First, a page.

The Police - Ghost In The Machine (1981) - Well I have to say that this album ended up being much more enjoyable to me than my recent first time listening experience with the band's Reggatta de Blanc album.
Once again, there are two big well known songs for those fans who only listen to the hits. "Spirits In The Material World" and "Every Little Thing She Does Is Magic" are indeed the pure classic tracks that everyone credits them with being. I've heard and loved them on the radio for decades and nothing has changed that feeling for me.
What did kind of surprise me is how much I liked a lot of what the rest of the album had to offer. Songs like "Invisible Sun", "Demolition Man", "Too Much Information" and "Rehumanize Yourself" were wonderful to hear either for the first time or if they triggered some long forgotten time in the past when I heard the songs before but didn't recall it until now.
The album does kind of end on a low note with the last couple of tracks not being all that great to my ear, but otherwise I really did quite love Ghost In The Machine.
Accept - Objection Overruled (1993) - I'm not sure how others feel about the albums that resulted from the return of Udo Dirkschneider on vocals but I know that if they are all like this first one to feature him since 1986's Russian Roulette, the band has a lot to be proud of.
Seriously, this album has the classic Accept sound with a furious attacking delivery that repeatedly crushes your skull. I know the good feelings the band had about their reunion didn't last but both Udo and guitarist Wolf Hoffman have said great things about this release so who am I to argue?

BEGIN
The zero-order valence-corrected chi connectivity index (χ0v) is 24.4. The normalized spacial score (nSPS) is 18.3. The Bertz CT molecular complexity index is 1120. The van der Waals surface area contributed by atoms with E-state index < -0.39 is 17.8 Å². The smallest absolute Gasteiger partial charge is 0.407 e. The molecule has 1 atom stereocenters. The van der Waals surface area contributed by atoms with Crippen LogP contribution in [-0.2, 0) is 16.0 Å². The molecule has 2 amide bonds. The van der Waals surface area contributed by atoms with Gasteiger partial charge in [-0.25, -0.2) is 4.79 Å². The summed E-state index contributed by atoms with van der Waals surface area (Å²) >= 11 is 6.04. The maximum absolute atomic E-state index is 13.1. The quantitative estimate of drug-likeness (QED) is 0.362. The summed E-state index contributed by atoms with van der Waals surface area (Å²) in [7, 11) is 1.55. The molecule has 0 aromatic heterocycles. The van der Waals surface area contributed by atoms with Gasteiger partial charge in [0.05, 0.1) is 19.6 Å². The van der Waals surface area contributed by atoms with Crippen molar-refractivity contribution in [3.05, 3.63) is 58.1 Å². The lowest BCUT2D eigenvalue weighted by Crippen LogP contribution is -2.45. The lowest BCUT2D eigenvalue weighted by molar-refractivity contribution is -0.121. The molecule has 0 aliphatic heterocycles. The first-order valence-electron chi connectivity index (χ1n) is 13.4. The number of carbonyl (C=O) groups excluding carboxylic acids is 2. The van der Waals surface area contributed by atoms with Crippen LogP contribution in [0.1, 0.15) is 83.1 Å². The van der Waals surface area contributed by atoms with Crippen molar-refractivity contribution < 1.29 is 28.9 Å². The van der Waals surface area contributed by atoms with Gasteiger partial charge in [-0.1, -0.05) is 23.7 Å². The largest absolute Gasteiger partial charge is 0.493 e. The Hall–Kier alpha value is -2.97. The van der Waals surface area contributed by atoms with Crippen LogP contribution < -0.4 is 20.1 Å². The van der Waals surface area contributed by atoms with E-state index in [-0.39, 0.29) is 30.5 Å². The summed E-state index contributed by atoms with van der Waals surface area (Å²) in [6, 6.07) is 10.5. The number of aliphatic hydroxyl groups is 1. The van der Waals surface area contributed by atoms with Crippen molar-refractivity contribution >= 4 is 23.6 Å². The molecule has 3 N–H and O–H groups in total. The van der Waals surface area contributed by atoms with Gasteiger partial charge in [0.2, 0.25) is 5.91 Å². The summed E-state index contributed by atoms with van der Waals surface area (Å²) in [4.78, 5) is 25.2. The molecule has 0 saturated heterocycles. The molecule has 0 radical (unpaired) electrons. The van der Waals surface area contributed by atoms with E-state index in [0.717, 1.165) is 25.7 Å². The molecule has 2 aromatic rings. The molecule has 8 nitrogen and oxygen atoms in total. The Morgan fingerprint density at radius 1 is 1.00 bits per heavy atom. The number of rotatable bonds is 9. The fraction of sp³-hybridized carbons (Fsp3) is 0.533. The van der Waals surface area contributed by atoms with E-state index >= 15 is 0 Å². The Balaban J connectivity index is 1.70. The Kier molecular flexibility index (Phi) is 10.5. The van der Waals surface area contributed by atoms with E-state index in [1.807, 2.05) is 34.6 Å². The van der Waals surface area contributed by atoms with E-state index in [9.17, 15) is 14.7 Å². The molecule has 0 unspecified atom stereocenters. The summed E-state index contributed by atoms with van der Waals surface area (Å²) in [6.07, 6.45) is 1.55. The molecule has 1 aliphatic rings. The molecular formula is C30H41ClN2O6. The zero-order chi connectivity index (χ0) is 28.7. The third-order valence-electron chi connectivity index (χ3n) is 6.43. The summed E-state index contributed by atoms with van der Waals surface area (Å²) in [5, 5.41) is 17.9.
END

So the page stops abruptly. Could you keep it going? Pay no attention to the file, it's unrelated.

There are 11 songs on the album and each of them is outright fantastic. The title cut opens the disc and I can't get enough of it. I've played this album at least 5 times before doing this little write up and each time I find that I'm still blown away each time. "I Don't Wanna Be Like You", "Slaves To Metal", "All Or Nothing" and "Bulletproof" are all anthemic keepers and it just keeps going from there.
This is a fantastic Accept album that everyone should take the time to hear for the first time or take the time to spin again and give it a re-evaluation.
Chastain - In Dementia (1997)
I'm a big fan of Leather Leone's work with the band but I did like the 1995 CD Sick Society which was the first to feature Kate French on vocals. This second album with French however is far harder for me to appreciate.
I've listened to it a couple times now and I really can't differentiate one song from another. Usually there is at least one or two tracks on a Chastain album that would qualify as their "hit" songs but on In Dementia, there's nothing to make me sit up and take notice of any one particular track.
I find this really disappointing because it makes me not want to listen to the album ever again and since I consider myself a fan of the band, I hate having that feeling. I was pretty excited to finally get my hands on the album but now that joy of heading towards completing the acquisition of the entire discography is slightly tempered by not enjoying this album.
Scorpions - Animal Magnetism (1980)
Other than a few songs here and there, I'm not all that familiar with the Scorpions back catalog of releases before the band hit it real big with "Rock You Like A Hurricane" from the Love at First Sting album.
But I was able to find a CD edition of this album and I've been listening to it a number of times as of late and I have to say that it is a pretty impressive album. You have the two songs I recognized right off in "Make It Real" and the real classic gem "The Zoo".
But most impressively, the rest of the material is pretty darn good as well. Songs like "Twentieth Century Man", "Lady Starlight", the title track, "Only A Man" and "Falling In Love" keep the rock and roll energy flowing throughout the album.
I'm not sure what I was expecting when I first put this album in my player but I got a whole lot of entertainment from the Scorpions past than I could've really expected beforehand.